We don’t always know how to steward our hearts for dreams.
I think when I was a little girl, I was great at dreaming up big dreams and imagining fairy tales. There is a difference between the dreams of a young child and an adult who has both experienced difficulties and been hurt by trauma.
So I’m challenging myself to dream again in a new way. To dream bigger not for the sake of dreaming, but to challenge myself, love myself and joyfully watch God bless my life with abundance. “More than you can think, hope, imagine.”
Now to him who is able to do immeasurably more than all we ask or imagine,
according to his power that is at work within us…
That’s great. Lots of fuzzies. It’s real. It’s true. And that’s great news. It’s really the gospel if you think about it. I like another verse in Philemon 6:1…
That the communication of thy faith may become effectual by the acknowledging
of every good thing which is in you in Christ Jesus.
It’s real. He can do immeasurably more because He’s God, but especially because He’s already put everything in us in Jesus. I’d like to think that for most people, we dream from this place. However, I had not been.
This is something God is teaching me: dreams come from identity. Dreams come from our character and the hearts God built. Dreams reflect our heart, and what we think our heart is worth and valued at.
How we steward those dreams is also reflected through what we think in our hearts. “As a man thinks in his heart, so is he…”
Unfortunately so many goals, life ambitions, and dreams, can add up to a bunch of vain pursuits and works mentality efforts. An originally well-intended dream may have started from a good place. A dream…a desire or longing in your heart.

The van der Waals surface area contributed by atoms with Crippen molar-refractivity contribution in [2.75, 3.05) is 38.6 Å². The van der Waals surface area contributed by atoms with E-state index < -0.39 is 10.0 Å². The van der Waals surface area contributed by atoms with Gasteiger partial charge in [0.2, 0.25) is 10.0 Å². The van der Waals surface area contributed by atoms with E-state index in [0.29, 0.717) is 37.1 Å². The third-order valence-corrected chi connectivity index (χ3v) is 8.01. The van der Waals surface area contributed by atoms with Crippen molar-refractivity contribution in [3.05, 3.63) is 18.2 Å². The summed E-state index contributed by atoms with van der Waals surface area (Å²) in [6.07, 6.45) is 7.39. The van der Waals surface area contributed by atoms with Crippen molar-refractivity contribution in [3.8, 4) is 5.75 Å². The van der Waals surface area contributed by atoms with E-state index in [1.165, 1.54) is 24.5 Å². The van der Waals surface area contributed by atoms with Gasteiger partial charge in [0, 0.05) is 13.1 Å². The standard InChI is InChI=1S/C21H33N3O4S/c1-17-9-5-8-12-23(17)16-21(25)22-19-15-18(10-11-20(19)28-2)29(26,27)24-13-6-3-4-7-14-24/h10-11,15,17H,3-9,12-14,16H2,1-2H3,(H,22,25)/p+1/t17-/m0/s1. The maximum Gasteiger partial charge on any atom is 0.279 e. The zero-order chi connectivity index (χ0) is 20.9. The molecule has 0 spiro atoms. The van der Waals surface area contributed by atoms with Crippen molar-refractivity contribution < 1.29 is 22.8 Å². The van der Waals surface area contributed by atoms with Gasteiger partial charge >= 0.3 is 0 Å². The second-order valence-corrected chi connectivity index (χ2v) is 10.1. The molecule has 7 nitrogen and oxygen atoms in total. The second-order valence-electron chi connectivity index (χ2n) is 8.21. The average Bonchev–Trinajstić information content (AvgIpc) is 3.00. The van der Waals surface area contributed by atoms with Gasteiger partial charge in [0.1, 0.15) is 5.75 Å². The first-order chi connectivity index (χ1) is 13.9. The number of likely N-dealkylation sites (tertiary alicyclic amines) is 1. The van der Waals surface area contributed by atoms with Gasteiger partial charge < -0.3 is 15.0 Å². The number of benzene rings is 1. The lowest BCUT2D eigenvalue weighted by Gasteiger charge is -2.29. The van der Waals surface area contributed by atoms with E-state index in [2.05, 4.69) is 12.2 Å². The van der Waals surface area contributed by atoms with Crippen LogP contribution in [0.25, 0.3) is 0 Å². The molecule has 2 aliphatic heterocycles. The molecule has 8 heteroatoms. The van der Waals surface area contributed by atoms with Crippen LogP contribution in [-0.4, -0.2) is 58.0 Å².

However, I’ve found that there can develop a pressure or a standard which condemns for whatever reason. When you manufacture dreams and goals to have value or feel valued, they only diminish or distract from your true value and worth. There is no condemnation for those in Christ Jesus. You should not have anxiety around your dreams or your calling. You may have trials, but your dreams should still be birthed and stewarded from peace.
Striving comes out of manufactured goals and dreams, shame and often fear too. Manufactured goals say that you become only what you can do or what you have accomplished, and there is a great sense of lack at the core of who you feel you are until you meet the next goal that you’ve decided will improve you or advance you.
Not just that, manufactured dreams not only become a need to meet your own standards, but the standards of others. You doubt yourself or condemn yourself with subconscious questions like these; Does it align with what a “normal” dream looks like? Would its achievement warrant reward and praise in men’s eye in the current age? How do your goals and dreams meet up with their expectations? How do your goals and dreams meet up with what they have desired or established? Comparison then begins robbing from you, specifically from you, because no one else can have the dreams you were uniquely created to create or fulfill.